The Innisfree Poetry Journal

by Anne Harding Woodworth


. . . true is the love bestowed upon the choicest

songs of our "single-poem poets."

                        —Charles F. Richardson (1851-1913)


I'm in my nineties and would'ya believe it?—

            This is the only poem I ever wrote.

Done just about everything a guy can do in all these years:

                        put cherry bombs in mailboxes

and spent a night in jail, seen twenty-three countries,

                        learned ancient Greek, Italian, and German,

            walked in rice paddies, flown solo, married Rosey, had a little boy.

                        Why, I even watched the U.S. soccer boys beat England

                                                in the '50 World Cup. I've skied Alta,

laid me down in front of the White House, spent another night in jail,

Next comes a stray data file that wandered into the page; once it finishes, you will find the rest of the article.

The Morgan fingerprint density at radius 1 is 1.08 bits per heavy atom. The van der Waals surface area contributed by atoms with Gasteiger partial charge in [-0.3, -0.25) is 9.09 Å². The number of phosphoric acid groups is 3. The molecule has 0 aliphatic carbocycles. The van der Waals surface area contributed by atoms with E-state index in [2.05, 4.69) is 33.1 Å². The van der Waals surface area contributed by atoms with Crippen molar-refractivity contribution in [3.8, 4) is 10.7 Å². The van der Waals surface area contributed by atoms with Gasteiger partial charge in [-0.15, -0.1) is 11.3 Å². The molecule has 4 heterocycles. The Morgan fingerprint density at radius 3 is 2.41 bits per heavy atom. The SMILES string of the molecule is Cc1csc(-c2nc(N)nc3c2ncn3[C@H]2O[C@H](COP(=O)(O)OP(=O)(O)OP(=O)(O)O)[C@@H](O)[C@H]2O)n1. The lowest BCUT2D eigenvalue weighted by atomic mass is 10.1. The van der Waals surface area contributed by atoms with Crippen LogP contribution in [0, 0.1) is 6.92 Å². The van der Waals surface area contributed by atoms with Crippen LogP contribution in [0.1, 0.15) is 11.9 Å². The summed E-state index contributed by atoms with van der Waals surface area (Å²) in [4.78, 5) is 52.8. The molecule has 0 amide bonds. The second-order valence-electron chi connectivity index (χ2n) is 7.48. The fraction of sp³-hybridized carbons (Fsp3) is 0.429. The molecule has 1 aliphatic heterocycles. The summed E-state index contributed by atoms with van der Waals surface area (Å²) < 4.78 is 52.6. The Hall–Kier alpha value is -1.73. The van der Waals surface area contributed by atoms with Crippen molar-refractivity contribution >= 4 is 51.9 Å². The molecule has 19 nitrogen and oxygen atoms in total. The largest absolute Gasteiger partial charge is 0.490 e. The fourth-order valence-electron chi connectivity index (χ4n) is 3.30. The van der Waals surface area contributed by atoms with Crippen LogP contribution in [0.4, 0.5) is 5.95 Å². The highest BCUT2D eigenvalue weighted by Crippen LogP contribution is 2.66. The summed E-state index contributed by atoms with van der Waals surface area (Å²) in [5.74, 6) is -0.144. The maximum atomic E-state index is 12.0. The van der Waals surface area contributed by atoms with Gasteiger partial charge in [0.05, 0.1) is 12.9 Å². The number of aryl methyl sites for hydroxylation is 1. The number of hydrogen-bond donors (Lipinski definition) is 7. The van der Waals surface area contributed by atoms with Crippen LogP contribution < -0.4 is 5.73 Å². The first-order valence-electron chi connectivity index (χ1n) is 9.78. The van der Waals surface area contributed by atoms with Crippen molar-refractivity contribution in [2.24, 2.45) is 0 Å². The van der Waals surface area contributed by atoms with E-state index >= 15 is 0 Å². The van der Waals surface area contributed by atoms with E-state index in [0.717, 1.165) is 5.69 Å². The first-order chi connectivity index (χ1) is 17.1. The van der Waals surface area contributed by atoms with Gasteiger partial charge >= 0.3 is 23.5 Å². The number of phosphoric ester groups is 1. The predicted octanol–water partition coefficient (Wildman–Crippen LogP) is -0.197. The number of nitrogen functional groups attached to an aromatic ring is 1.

buried my Rosey, had a bypass,

                                                dated a cousin of Marilyn Monroe.

I've had thirteen jobs, been fired once, been in a hurricane,

and dug at Vindolanda, where I unearthed a strigil

            that's in the British Museum.

Still, I never wrote it down till now.

            And you're my witness, stranger, the others being gone

                                                who could've vouched for my poem,

even sung it, set it to a tune.

                                    Maybe you will love it—truly—

my "Star-Spangled Banner,"

                                    my "Old Oaken Bucket."

I'm a single-poem poet,

                        getting my song in just under the wire.

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